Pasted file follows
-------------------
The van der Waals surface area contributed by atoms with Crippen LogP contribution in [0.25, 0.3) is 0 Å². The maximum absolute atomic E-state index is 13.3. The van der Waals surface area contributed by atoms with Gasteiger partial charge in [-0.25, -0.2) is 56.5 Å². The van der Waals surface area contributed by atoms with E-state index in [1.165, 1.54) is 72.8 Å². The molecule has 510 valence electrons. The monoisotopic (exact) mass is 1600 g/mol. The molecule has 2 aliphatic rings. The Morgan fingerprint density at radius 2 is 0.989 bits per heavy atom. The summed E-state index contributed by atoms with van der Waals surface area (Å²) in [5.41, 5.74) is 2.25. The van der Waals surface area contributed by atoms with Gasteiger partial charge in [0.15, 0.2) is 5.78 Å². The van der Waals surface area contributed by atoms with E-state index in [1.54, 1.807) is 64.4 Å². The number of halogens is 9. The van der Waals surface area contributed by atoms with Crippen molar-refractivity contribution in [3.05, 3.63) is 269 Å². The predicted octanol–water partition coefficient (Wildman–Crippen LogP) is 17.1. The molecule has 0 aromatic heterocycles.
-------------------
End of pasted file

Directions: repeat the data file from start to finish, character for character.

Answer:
The van der Waals surface area contributed by atoms with Crippen LogP contribution in [0.25, 0.3) is 0 Å². The maximum absolute atomic E-state index is 13.3. The van der Waals surface area contributed by atoms with Gasteiger partial charge in [-0.25, -0.2) is 56.5 Å². The van der Waals surface area contributed by atoms with E-state index in [1.165, 1.54) is 72.8 Å². The molecule has 510 valence electrons. The monoisotopic (exact) mass is 1600 g/mol. The molecule has 2 aliphatic rings. The Morgan fingerprint density at radius 2 is 0.989 bits per heavy atom. The summed E-state index contributed by atoms with van der Waals surface area (Å²) in [5.41, 5.74) is 2.25. The van der Waals surface area contributed by atoms with Gasteiger partial charge in [0.15, 0.2) is 5.78 Å². The van der Waals surface area contributed by atoms with E-state index in [1.54, 1.807) is 64.4 Å². The number of halogens is 9. The van der Waals surface area contributed by atoms with Crippen molar-refractivity contribution in [3.05, 3.63) is 269 Å². The predicted octanol–water partition coefficient (Wildman–Crippen LogP) is 17.1. The molecule has 0 aromatic heterocycles.